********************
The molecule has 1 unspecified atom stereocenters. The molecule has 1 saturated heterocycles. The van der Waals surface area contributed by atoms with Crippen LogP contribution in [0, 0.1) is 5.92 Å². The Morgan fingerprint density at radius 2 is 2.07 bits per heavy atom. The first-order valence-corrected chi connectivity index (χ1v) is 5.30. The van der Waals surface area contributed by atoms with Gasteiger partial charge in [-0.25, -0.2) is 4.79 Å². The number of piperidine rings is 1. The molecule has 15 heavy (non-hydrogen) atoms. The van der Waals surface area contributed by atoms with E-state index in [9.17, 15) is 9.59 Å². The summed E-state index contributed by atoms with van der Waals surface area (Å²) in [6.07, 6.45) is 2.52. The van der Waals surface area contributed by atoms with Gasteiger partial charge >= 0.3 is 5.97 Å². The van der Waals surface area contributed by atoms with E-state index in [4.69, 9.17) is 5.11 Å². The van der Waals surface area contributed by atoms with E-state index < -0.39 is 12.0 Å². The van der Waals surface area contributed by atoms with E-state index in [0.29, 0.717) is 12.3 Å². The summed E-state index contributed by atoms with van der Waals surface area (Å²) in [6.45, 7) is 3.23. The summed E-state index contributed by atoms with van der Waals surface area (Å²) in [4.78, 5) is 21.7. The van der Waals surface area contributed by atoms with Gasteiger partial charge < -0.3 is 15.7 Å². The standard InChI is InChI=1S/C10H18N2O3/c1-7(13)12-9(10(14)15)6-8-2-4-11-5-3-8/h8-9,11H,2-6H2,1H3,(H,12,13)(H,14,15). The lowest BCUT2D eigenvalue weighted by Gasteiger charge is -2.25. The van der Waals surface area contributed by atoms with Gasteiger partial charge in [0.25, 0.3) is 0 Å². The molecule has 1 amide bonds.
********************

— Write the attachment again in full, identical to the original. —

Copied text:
The molecule has 1 unspecified atom stereocenters. The molecule has 1 saturated heterocycles. The van der Waals surface area contributed by atoms with Crippen LogP contribution in [0, 0.1) is 5.92 Å². The Morgan fingerprint density at radius 2 is 2.07 bits per heavy atom. The first-order valence-corrected chi connectivity index (χ1v) is 5.30. The van der Waals surface area contributed by atoms with Gasteiger partial charge in [-0.25, -0.2) is 4.79 Å². The number of piperidine rings is 1. The molecule has 15 heavy (non-hydrogen) atoms. The van der Waals surface area contributed by atoms with E-state index in [9.17, 15) is 9.59 Å². The summed E-state index contributed by atoms with van der Waals surface area (Å²) in [6.07, 6.45) is 2.52. The van der Waals surface area contributed by atoms with Gasteiger partial charge >= 0.3 is 5.97 Å². The van der Waals surface area contributed by atoms with E-state index in [4.69, 9.17) is 5.11 Å². The van der Waals surface area contributed by atoms with E-state index < -0.39 is 12.0 Å². The van der Waals surface area contributed by atoms with E-state index in [0.29, 0.717) is 12.3 Å². The summed E-state index contributed by atoms with van der Waals surface area (Å²) in [6.45, 7) is 3.23. The summed E-state index contributed by atoms with van der Waals surface area (Å²) in [4.78, 5) is 21.7. The van der Waals surface area contributed by atoms with Gasteiger partial charge < -0.3 is 15.7 Å². The standard InChI is InChI=1S/C10H18N2O3/c1-7(13)12-9(10(14)15)6-8-2-4-11-5-3-8/h8-9,11H,2-6H2,1H3,(H,12,13)(H,14,15). The lowest BCUT2D eigenvalue weighted by Gasteiger charge is -2.25. The van der Waals surface area contributed by atoms with Gasteiger partial charge in [0.25, 0.3) is 0 Å². The molecule has 1 amide bonds.